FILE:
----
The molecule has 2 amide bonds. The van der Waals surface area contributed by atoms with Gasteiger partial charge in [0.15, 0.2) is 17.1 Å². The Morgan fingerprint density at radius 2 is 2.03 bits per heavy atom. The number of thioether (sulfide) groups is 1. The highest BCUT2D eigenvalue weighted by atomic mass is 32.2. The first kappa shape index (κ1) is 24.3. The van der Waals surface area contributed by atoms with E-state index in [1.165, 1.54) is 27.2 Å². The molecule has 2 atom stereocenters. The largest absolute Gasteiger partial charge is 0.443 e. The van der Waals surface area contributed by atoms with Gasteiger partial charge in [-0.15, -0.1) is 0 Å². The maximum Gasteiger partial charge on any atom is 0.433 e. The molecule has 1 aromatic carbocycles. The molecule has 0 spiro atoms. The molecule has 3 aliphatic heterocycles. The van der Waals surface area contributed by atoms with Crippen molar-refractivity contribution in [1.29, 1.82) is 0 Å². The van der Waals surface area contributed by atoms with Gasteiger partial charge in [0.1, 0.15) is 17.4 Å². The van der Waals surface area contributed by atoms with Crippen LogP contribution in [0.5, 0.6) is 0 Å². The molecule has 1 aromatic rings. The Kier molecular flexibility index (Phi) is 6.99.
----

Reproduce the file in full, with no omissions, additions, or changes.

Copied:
The molecule has 2 amide bonds. The van der Waals surface area contributed by atoms with Gasteiger partial charge in [0.15, 0.2) is 17.1 Å². The Morgan fingerprint density at radius 2 is 2.03 bits per heavy atom. The number of thioether (sulfide) groups is 1. The highest BCUT2D eigenvalue weighted by atomic mass is 32.2. The first kappa shape index (κ1) is 24.3. The van der Waals surface area contributed by atoms with E-state index in [1.165, 1.54) is 27.2 Å². The molecule has 2 atom stereocenters. The largest absolute Gasteiger partial charge is 0.443 e. The van der Waals surface area contributed by atoms with Gasteiger partial charge in [-0.15, -0.1) is 0 Å². The maximum Gasteiger partial charge on any atom is 0.433 e. The molecule has 1 aromatic carbocycles. The molecule has 0 spiro atoms. The molecule has 3 aliphatic heterocycles. The van der Waals surface area contributed by atoms with Crippen molar-refractivity contribution in [1.29, 1.82) is 0 Å². The van der Waals surface area contributed by atoms with Gasteiger partial charge in [0.1, 0.15) is 17.4 Å². The van der Waals surface area contributed by atoms with Crippen LogP contribution in [0.5, 0.6) is 0 Å². The molecule has 1 aromatic rings. The Kier molecular flexibility index (Phi) is 6.99.